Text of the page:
Ryan and I walked around the north side of the bush, staying in the shadows. Naturally as we approached the first corner we came to on the west side of bush, there stood a hen who ran quickly into the bush. As we crept along the west side of the bush and approached the fence row that split the property, the hen flushed. We just hoped we had not spooked our Tom.
We set up in the fence row, Ryan crawling through the cover to try and see our foe. Guess what, not there? I began to call, using my old trusty box call. We could faintly hear a gobble. It sounded like he was on the next farm. I moved up about 50 yards and began calling again. An answer, which seemed louder. Ryan moved up with me. We decided to move even closer. We thought we had nothing to lose.
Ryan and I moved up the fence row another 75 yards. We were about 250 yards from the blind where I had shot my first bird opening day. Ryan set up in the middle of the fence row, which is about 30 feet wide. There he could watch the middle of the fence row as well as see the open field to the south. I set up on the edge where I could see the open field to the north. I began to call and got an immediate response.
The conversation continued over a 5 minute span. All the time the Tom who had shown no interest in our calls for weeks suddenly seemed very interested. It seemed obvious the Tom had decided to check us out and came straight down the middle of the fence row. I thought for sure Ryan would get his bird but he could not see anything through the dense cover as I continued to call him in. Ryan had held his gun up so long that he had to let it down and rest.
I decided it was time for me to get ready just in case “Mr. Unpredictable” stepped out in front of me. I have a shooting stick, which is too long when I sit on the ground. I have to place it on an angle to get a proper target line. I used a cottontail about 30 yards in front of me eating beans for a mock target to ensure I could aim correctly. The rabbit had another purpose. Every time the Tom gobbled the rabbit would look into the fence row. I figured he would run if the Tom got too close.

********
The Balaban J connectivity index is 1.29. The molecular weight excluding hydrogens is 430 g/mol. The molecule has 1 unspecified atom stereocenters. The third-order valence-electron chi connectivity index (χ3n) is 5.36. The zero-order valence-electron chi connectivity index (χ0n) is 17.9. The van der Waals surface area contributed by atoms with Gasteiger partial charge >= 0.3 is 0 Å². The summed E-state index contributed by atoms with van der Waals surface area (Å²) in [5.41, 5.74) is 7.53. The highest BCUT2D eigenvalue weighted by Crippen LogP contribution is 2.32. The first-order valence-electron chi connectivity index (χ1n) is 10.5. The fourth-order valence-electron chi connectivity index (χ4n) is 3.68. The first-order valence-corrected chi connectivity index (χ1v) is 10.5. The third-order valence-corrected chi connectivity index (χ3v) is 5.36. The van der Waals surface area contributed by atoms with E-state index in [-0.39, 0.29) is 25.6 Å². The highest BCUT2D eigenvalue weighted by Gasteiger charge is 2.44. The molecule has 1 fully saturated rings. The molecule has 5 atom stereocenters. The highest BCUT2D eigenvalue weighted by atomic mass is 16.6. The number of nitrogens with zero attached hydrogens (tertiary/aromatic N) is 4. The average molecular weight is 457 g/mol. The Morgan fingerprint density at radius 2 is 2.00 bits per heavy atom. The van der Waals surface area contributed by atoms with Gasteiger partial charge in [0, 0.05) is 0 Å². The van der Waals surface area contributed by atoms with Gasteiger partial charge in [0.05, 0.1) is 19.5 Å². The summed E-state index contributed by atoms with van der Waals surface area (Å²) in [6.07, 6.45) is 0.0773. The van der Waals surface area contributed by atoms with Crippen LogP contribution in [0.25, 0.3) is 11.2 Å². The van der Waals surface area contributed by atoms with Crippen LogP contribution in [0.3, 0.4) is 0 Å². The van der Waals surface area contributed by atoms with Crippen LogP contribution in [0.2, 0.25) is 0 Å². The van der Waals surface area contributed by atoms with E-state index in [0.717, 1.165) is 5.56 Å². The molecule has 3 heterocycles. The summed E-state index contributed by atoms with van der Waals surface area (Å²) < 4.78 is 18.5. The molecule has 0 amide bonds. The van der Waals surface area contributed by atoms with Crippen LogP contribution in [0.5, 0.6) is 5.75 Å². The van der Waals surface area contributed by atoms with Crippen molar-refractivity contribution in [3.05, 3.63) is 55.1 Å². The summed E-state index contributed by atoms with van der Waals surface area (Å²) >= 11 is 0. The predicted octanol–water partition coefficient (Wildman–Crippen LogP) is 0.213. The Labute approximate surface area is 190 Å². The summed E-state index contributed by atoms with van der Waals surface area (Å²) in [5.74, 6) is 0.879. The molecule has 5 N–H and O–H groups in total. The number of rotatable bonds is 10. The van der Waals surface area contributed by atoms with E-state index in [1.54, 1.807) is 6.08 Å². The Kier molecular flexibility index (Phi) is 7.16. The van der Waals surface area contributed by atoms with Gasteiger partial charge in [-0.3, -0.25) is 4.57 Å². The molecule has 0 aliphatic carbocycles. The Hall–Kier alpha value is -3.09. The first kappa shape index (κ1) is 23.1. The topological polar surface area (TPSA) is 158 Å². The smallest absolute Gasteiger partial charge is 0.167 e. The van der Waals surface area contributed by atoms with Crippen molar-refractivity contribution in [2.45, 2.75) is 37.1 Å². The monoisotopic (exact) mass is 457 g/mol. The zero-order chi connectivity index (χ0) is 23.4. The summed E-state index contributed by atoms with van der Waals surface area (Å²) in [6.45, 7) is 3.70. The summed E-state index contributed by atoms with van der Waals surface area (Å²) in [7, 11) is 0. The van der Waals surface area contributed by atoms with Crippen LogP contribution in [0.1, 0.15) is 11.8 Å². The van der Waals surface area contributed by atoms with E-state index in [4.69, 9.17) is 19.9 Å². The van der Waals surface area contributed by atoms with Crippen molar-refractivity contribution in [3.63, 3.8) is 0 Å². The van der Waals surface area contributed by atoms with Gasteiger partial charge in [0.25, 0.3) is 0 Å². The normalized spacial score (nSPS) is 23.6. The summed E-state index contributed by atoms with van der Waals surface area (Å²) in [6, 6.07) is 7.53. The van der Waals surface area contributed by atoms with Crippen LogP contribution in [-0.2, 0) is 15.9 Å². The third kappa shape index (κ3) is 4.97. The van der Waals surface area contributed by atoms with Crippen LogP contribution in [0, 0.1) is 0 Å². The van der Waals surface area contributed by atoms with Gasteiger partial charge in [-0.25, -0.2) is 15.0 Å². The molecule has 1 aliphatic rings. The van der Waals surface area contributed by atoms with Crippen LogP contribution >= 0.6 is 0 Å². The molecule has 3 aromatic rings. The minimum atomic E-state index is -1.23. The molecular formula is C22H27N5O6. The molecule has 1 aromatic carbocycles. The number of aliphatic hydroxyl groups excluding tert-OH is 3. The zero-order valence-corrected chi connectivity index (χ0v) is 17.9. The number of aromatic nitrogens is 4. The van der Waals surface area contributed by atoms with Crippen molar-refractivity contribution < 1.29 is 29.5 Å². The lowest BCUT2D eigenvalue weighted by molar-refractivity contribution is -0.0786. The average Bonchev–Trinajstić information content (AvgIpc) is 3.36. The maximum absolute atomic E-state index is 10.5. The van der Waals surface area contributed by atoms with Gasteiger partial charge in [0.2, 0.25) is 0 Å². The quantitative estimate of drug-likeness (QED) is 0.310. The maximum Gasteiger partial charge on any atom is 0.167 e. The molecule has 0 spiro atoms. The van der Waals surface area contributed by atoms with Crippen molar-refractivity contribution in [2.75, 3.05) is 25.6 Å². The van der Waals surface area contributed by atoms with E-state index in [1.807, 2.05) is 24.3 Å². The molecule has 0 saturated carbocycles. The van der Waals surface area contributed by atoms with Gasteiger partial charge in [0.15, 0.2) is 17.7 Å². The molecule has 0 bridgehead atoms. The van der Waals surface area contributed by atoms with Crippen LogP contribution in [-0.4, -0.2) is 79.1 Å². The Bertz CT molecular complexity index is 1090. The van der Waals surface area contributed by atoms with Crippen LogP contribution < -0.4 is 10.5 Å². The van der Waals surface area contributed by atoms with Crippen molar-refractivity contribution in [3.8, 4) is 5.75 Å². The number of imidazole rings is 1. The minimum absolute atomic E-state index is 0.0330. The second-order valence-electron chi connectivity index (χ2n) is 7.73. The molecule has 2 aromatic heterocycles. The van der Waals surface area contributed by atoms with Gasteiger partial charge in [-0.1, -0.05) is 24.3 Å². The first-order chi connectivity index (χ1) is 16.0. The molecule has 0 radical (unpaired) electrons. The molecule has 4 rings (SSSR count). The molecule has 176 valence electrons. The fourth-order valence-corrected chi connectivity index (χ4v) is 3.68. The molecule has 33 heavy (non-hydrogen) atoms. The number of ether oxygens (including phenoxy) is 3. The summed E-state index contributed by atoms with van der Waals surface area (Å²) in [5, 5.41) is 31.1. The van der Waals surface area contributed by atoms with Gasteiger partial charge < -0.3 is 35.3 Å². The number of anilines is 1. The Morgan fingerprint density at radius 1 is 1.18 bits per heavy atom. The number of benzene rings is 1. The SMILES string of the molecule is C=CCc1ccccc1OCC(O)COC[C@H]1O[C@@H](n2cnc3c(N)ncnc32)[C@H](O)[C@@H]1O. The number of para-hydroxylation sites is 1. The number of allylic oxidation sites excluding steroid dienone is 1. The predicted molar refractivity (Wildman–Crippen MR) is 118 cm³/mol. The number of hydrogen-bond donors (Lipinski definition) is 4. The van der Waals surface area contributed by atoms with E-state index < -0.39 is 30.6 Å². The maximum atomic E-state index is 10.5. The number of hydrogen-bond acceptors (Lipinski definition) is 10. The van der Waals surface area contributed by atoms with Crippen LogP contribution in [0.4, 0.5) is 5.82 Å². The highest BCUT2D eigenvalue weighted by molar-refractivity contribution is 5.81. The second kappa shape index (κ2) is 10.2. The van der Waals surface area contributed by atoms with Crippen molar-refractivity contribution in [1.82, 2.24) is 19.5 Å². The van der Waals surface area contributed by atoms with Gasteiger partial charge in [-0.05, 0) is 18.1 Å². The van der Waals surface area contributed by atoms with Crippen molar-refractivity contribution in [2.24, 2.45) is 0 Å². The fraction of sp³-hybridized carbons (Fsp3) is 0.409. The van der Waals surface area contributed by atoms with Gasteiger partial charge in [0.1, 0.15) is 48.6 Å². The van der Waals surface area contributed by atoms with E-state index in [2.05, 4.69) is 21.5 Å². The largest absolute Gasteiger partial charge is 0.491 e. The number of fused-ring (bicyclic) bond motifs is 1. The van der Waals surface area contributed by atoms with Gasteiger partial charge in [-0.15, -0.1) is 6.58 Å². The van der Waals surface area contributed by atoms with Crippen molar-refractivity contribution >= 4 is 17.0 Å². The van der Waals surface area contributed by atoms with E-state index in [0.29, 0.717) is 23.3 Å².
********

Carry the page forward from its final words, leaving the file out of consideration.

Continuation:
I continued too call and he continued to answer steadily getting closer. Now I started to slow down my calling to purrs and soft clucks. The Tom went silent, which tipped us off that he was closing the gap fast. Ryan could actually hear the Tom, which I found out later but could not see him. Just a further continuation of his frustrating spring hunt.
Now my mock target/sentinel, the little cottontail became my tell tale sign. I could see him looking into the tree line when suddenly he jumped back and ran into the fence row. I focused on the edge of the brush. Out came the red, white, and blue, unmistakable head of a Tom Turkey. He took a slow step into the field showing his beard, appearing to be looking at the movement of the 4 Jack rabbits running in the bean field. He then took a second step, which unfortunately for “Ryan” and “Mr. Unpredictable” gave me a perfect shot. My trusty 30 inch full choke did the job.
Ryan’s reaction was one of joy. I know his excitement was as much or more than mine. Happy that we had closed the deal on one of the most exciting Turkey hunts we both have ever had the pleasure of experiencing. I truly believe Ryan would not have been any happier if he had shot the bird himself.
Our illusive friend was a true trophy carrying an impressive 1 3/8th spurs and a 10.5 inch beard. A bird any Turkey hunter would be proud to take. Even more for Ryan and I as we got to know him so well during the spring season of 2012.
Contributing Field Staff Member
of “The Hunt Blog”